Signs & Symptoms   |    Causes   |    Treatment   |    Questions to Ask   |    Self-Care/Prevention

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A hernia occurs when body tissue “bulges” through a weak area or hole in a muscle. Often, this happens in the wall of the abdomen.

Common Hernias Include

Abdominal Pain

•  Hiatal hernia.

•  Inguinal hernia. A part of the intestine bulges through a muscle near the groin or scrotum.

•  Incisional hernia. This is a bulge through a muscle at the site of a past surgical scar.

•  Femoral hernia. This is a bulge in the top front of a thigh. It is most common in obese women.

•  Ventral hernia. This is a bulge in the middle of the abdomen, usually near the navel.

Signs & Symptoms

•  A bulge in the skin. The bulge may be more easy to see when you cough, lift, or strain, or when you lie flat on your back. The bulge may feel soft.

•  Mild pain or discomfort at the hernia site. The pain may only be felt when you strain, lift, or cough. The pain can be extreme when the hernia bulges out and can’t be pushed back in.

•  For an inguinal hernia, weakness, pressure, burning, or pain in the groin area. A lump in the groin near the thigh may be seen when standing.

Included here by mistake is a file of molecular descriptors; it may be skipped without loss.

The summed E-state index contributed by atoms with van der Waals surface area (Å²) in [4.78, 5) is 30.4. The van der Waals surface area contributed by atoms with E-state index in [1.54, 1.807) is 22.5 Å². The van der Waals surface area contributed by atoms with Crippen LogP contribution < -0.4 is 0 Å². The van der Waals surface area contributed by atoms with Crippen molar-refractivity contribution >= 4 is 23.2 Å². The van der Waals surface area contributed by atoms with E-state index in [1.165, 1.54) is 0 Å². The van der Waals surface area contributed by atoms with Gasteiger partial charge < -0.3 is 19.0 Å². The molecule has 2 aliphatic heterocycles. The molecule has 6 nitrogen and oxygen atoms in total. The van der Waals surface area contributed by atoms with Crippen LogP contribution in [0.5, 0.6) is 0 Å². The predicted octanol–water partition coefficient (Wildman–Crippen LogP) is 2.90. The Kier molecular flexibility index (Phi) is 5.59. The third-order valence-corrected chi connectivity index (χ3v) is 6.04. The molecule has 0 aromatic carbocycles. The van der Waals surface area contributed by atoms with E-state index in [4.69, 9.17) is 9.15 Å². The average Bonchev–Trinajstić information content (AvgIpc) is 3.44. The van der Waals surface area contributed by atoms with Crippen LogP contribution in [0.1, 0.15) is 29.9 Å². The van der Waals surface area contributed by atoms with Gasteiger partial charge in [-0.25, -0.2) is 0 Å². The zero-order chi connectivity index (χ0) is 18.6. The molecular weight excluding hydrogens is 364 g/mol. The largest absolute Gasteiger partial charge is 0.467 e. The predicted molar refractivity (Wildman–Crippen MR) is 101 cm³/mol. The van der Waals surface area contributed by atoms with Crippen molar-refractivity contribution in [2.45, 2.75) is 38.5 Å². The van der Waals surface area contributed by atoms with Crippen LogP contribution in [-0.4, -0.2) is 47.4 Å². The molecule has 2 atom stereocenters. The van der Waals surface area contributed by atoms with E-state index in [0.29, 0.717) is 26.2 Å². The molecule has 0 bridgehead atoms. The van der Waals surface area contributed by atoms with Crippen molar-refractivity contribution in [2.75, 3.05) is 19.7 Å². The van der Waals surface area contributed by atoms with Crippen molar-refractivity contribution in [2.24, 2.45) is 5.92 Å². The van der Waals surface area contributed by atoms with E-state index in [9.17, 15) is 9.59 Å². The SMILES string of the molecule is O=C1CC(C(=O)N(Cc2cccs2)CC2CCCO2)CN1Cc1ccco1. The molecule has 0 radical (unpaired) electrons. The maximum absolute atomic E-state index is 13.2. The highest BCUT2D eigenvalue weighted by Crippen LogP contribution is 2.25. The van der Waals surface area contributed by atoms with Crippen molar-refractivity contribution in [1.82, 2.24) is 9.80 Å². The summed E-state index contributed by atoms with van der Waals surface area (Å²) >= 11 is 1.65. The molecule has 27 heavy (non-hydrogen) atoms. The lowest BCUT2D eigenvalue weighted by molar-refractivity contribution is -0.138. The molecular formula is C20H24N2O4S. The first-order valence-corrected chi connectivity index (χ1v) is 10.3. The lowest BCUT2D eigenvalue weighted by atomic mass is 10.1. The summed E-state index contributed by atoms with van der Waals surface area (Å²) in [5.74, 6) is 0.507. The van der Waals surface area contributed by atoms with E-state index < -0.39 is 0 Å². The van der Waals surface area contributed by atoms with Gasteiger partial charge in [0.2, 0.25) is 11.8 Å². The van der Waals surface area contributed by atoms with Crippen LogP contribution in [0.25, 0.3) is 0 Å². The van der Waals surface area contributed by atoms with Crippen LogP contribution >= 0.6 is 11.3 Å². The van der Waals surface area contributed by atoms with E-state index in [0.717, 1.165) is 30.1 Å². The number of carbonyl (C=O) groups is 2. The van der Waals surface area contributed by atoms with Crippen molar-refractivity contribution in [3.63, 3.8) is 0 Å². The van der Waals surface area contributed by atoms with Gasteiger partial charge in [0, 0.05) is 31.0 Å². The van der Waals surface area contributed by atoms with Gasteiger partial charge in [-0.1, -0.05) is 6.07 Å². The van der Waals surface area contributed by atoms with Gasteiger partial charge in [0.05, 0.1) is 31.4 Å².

•  Swelling of the scrotum.

Illustration of a hernia.


A weakness in the wall of the abdomen is often the cause. Some persons are born with this problem. Hernias can run in families. Other causes include:

•  Lifting heavy objects. Heavy coughing.

•  Obesity.

•  Straining to pass stool.

•  Abdominal surgery.

•  Being male or elderly.


Treatment depends on the type and symptoms. Some hernias can be put back into the body. Others may need treatment with surgery.

Questions to Ask

Self-Care / Prevention

•  Don’t smoke. If you smoke, quit. Avoid secondhand smoke.

•  Maintain a healthy diet. Lose weight if you are overweight.

•  Avoid constipation. Don’t strain to pass stool.

•  Exercise to keep abdominal muscles strong. Follow your doctor’s advice.

•  When you do sit ups, keep your knees bent and your feet flat on the floor.

•  Follow proper lifting techniques.

•  Wear a weight lifting belt to support the back when lifting.

•  Wear a truss. This is a device that holds a hernia in place.

•  For mild pain, take an over-the-counter medicine for pain. If even mild pain lasts longer than a week, see your doctor.

This website is not meant to substitute for expert medical advice or treatment. Follow your doctor’s or health care provider’s advice if it differs from what is given in this guide.


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